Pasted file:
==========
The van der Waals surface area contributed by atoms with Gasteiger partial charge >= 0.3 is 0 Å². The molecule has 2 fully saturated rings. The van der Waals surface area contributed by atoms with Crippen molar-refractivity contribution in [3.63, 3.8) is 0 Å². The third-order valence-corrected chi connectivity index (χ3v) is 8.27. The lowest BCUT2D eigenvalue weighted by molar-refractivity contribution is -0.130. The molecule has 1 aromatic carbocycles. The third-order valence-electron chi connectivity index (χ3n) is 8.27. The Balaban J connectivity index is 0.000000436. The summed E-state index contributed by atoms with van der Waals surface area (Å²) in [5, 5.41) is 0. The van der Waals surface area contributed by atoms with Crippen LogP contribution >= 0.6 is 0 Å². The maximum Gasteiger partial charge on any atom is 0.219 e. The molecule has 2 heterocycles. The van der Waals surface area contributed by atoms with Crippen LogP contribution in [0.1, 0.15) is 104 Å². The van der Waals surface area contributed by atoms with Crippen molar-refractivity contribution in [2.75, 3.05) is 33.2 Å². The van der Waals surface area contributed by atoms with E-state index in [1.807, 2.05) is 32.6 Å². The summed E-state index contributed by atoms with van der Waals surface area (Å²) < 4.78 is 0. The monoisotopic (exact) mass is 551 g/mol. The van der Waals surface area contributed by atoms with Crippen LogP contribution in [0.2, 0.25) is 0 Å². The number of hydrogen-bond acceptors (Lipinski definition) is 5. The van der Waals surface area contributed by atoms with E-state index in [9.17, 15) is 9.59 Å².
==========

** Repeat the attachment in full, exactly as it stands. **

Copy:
The van der Waals surface area contributed by atoms with Gasteiger partial charge >= 0.3 is 0 Å². The molecule has 2 fully saturated rings. The van der Waals surface area contributed by atoms with Crippen molar-refractivity contribution in [3.63, 3.8) is 0 Å². The third-order valence-corrected chi connectivity index (χ3v) is 8.27. The lowest BCUT2D eigenvalue weighted by molar-refractivity contribution is -0.130. The molecule has 1 aromatic carbocycles. The third-order valence-electron chi connectivity index (χ3n) is 8.27. The Balaban J connectivity index is 0.000000436. The summed E-state index contributed by atoms with van der Waals surface area (Å²) in [5, 5.41) is 0. The van der Waals surface area contributed by atoms with Crippen LogP contribution >= 0.6 is 0 Å². The maximum Gasteiger partial charge on any atom is 0.219 e. The molecule has 2 heterocycles. The van der Waals surface area contributed by atoms with Crippen LogP contribution in [0.1, 0.15) is 104 Å². The van der Waals surface area contributed by atoms with Crippen molar-refractivity contribution in [2.75, 3.05) is 33.2 Å². The van der Waals surface area contributed by atoms with E-state index in [1.807, 2.05) is 32.6 Å². The summed E-state index contributed by atoms with van der Waals surface area (Å²) < 4.78 is 0. The monoisotopic (exact) mass is 551 g/mol. The van der Waals surface area contributed by atoms with Crippen LogP contribution in [0.2, 0.25) is 0 Å². The number of hydrogen-bond acceptors (Lipinski definition) is 5. The van der Waals surface area contributed by atoms with E-state index in [9.17, 15) is 9.59 Å².